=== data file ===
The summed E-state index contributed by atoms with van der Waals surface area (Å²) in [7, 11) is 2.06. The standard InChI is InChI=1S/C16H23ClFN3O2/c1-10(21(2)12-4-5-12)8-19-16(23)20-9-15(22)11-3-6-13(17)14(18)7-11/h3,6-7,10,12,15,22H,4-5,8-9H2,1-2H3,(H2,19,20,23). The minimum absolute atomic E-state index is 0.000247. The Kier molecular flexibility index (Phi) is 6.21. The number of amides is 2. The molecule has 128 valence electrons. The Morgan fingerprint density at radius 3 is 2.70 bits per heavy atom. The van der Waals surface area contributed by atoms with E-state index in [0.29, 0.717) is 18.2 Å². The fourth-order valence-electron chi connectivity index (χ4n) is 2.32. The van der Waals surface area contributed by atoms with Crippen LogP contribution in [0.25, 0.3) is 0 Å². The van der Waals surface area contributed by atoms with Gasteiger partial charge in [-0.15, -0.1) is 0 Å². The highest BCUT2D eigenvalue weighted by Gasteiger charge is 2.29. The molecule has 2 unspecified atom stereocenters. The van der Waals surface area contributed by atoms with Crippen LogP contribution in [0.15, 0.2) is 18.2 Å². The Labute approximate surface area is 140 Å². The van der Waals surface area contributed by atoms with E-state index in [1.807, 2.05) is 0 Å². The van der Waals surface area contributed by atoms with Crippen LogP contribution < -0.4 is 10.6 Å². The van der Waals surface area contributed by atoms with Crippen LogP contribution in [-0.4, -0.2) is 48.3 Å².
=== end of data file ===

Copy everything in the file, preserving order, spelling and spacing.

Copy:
The summed E-state index contributed by atoms with van der Waals surface area (Å²) in [7, 11) is 2.06. The standard InChI is InChI=1S/C16H23ClFN3O2/c1-10(21(2)12-4-5-12)8-19-16(23)20-9-15(22)11-3-6-13(17)14(18)7-11/h3,6-7,10,12,15,22H,4-5,8-9H2,1-2H3,(H2,19,20,23). The minimum absolute atomic E-state index is 0.000247. The Kier molecular flexibility index (Phi) is 6.21. The number of amides is 2. The molecule has 128 valence electrons. The Morgan fingerprint density at radius 3 is 2.70 bits per heavy atom. The van der Waals surface area contributed by atoms with E-state index in [0.29, 0.717) is 18.2 Å². The fourth-order valence-electron chi connectivity index (χ4n) is 2.32. The van der Waals surface area contributed by atoms with Crippen LogP contribution in [0.25, 0.3) is 0 Å². The van der Waals surface area contributed by atoms with Gasteiger partial charge in [-0.15, -0.1) is 0 Å². The highest BCUT2D eigenvalue weighted by Gasteiger charge is 2.29. The molecule has 2 unspecified atom stereocenters. The van der Waals surface area contributed by atoms with Crippen LogP contribution in [0.15, 0.2) is 18.2 Å². The Labute approximate surface area is 140 Å². The van der Waals surface area contributed by atoms with E-state index in [1.807, 2.05) is 0 Å². The van der Waals surface area contributed by atoms with Crippen LogP contribution < -0.4 is 10.6 Å². The van der Waals surface area contributed by atoms with Crippen LogP contribution in [-0.4, -0.2) is 48.3 Å².